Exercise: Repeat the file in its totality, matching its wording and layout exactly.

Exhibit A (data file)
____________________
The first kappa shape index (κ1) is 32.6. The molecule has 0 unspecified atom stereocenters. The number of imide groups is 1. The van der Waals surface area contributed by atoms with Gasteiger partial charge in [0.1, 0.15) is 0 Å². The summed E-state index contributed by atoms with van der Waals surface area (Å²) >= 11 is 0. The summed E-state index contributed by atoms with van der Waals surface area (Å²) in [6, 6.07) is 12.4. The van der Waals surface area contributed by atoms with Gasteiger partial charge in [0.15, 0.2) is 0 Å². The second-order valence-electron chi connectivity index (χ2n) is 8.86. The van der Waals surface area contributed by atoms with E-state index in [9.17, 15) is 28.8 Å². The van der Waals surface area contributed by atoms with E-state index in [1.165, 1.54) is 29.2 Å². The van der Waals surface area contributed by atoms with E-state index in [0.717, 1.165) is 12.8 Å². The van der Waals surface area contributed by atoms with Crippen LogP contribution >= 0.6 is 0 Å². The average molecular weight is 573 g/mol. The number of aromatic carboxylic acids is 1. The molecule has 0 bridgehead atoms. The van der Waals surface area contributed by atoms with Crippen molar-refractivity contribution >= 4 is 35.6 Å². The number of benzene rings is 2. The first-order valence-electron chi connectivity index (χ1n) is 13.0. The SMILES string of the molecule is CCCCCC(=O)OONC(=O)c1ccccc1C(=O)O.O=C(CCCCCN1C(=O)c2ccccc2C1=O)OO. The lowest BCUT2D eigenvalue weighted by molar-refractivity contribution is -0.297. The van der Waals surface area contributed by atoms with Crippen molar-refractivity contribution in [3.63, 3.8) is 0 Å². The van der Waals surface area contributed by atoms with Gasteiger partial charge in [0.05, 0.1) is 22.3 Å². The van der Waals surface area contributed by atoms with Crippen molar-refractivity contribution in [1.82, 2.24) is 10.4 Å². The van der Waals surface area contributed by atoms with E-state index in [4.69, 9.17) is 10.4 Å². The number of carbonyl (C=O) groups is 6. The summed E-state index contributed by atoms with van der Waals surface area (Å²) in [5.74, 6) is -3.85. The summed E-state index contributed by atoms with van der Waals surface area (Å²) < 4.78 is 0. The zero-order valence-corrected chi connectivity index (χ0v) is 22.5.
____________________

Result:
The first kappa shape index (κ1) is 32.6. The molecule has 0 unspecified atom stereocenters. The number of imide groups is 1. The van der Waals surface area contributed by atoms with Gasteiger partial charge in [0.1, 0.15) is 0 Å². The summed E-state index contributed by atoms with van der Waals surface area (Å²) >= 11 is 0. The summed E-state index contributed by atoms with van der Waals surface area (Å²) in [6, 6.07) is 12.4. The van der Waals surface area contributed by atoms with Gasteiger partial charge in [0.15, 0.2) is 0 Å². The second-order valence-electron chi connectivity index (χ2n) is 8.86. The van der Waals surface area contributed by atoms with E-state index in [9.17, 15) is 28.8 Å². The van der Waals surface area contributed by atoms with E-state index in [1.165, 1.54) is 29.2 Å². The van der Waals surface area contributed by atoms with E-state index in [0.717, 1.165) is 12.8 Å². The van der Waals surface area contributed by atoms with Crippen LogP contribution >= 0.6 is 0 Å². The average molecular weight is 573 g/mol. The number of aromatic carboxylic acids is 1. The molecule has 0 bridgehead atoms. The van der Waals surface area contributed by atoms with Crippen molar-refractivity contribution >= 4 is 35.6 Å². The number of benzene rings is 2. The first-order valence-electron chi connectivity index (χ1n) is 13.0. The SMILES string of the molecule is CCCCCC(=O)OONC(=O)c1ccccc1C(=O)O.O=C(CCCCCN1C(=O)c2ccccc2C1=O)OO. The lowest BCUT2D eigenvalue weighted by molar-refractivity contribution is -0.297. The van der Waals surface area contributed by atoms with Crippen molar-refractivity contribution in [3.63, 3.8) is 0 Å². The van der Waals surface area contributed by atoms with Gasteiger partial charge in [0.05, 0.1) is 22.3 Å². The van der Waals surface area contributed by atoms with Crippen molar-refractivity contribution in [1.82, 2.24) is 10.4 Å². The van der Waals surface area contributed by atoms with E-state index in [4.69, 9.17) is 10.4 Å². The number of carbonyl (C=O) groups is 6. The summed E-state index contributed by atoms with van der Waals surface area (Å²) in [5.74, 6) is -3.85. The summed E-state index contributed by atoms with van der Waals surface area (Å²) < 4.78 is 0. The zero-order valence-corrected chi connectivity index (χ0v) is 22.5.